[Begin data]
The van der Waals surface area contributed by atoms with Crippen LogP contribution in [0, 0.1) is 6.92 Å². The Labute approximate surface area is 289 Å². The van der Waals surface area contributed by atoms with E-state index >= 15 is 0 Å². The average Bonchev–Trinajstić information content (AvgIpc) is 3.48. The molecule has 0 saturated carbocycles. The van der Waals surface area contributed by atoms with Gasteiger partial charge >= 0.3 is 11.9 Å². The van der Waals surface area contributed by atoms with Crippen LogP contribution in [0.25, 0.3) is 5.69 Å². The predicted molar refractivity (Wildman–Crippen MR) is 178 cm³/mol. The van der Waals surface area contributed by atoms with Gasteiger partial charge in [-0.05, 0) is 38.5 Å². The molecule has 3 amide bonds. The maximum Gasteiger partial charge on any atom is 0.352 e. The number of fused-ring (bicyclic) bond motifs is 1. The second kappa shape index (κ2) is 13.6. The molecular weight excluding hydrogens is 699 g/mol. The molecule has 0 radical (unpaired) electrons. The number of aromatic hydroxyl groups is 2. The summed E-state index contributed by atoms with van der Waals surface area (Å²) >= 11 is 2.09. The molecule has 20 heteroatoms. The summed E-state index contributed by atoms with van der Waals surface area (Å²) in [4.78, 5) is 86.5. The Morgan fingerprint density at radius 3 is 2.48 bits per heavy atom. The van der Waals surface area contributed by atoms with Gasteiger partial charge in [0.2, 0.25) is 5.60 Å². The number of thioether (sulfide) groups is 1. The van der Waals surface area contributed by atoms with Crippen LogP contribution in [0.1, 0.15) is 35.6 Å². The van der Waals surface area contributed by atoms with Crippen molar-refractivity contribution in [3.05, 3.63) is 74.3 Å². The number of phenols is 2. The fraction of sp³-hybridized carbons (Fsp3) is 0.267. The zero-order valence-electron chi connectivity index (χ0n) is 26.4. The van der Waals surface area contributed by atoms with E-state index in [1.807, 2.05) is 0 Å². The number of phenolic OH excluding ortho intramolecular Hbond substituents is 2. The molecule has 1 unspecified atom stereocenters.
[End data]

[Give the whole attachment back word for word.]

The van der Waals surface area contributed by atoms with Crippen LogP contribution in [0, 0.1) is 6.92 Å². The Labute approximate surface area is 289 Å². The van der Waals surface area contributed by atoms with E-state index >= 15 is 0 Å². The average Bonchev–Trinajstić information content (AvgIpc) is 3.48. The molecule has 0 saturated carbocycles. The van der Waals surface area contributed by atoms with Gasteiger partial charge >= 0.3 is 11.9 Å². The van der Waals surface area contributed by atoms with Crippen LogP contribution in [0.25, 0.3) is 5.69 Å². The predicted molar refractivity (Wildman–Crippen MR) is 178 cm³/mol. The van der Waals surface area contributed by atoms with Gasteiger partial charge in [-0.05, 0) is 38.5 Å². The molecule has 3 amide bonds. The maximum Gasteiger partial charge on any atom is 0.352 e. The number of fused-ring (bicyclic) bond motifs is 1. The second kappa shape index (κ2) is 13.6. The molecular weight excluding hydrogens is 699 g/mol. The molecule has 0 radical (unpaired) electrons. The number of aromatic hydroxyl groups is 2. The summed E-state index contributed by atoms with van der Waals surface area (Å²) >= 11 is 2.09. The molecule has 20 heteroatoms. The summed E-state index contributed by atoms with van der Waals surface area (Å²) in [4.78, 5) is 86.5. The Morgan fingerprint density at radius 3 is 2.48 bits per heavy atom. The van der Waals surface area contributed by atoms with Gasteiger partial charge in [0.2, 0.25) is 5.60 Å². The number of thioether (sulfide) groups is 1. The van der Waals surface area contributed by atoms with Crippen LogP contribution in [0.1, 0.15) is 35.6 Å². The van der Waals surface area contributed by atoms with Crippen molar-refractivity contribution in [3.05, 3.63) is 74.3 Å². The number of phenols is 2. The fraction of sp³-hybridized carbons (Fsp3) is 0.267. The zero-order valence-electron chi connectivity index (χ0n) is 26.4. The van der Waals surface area contributed by atoms with E-state index in [1.807, 2.05) is 0 Å². The number of phenolic OH excluding ortho intramolecular Hbond substituents is 2. The molecule has 1 unspecified atom stereocenters.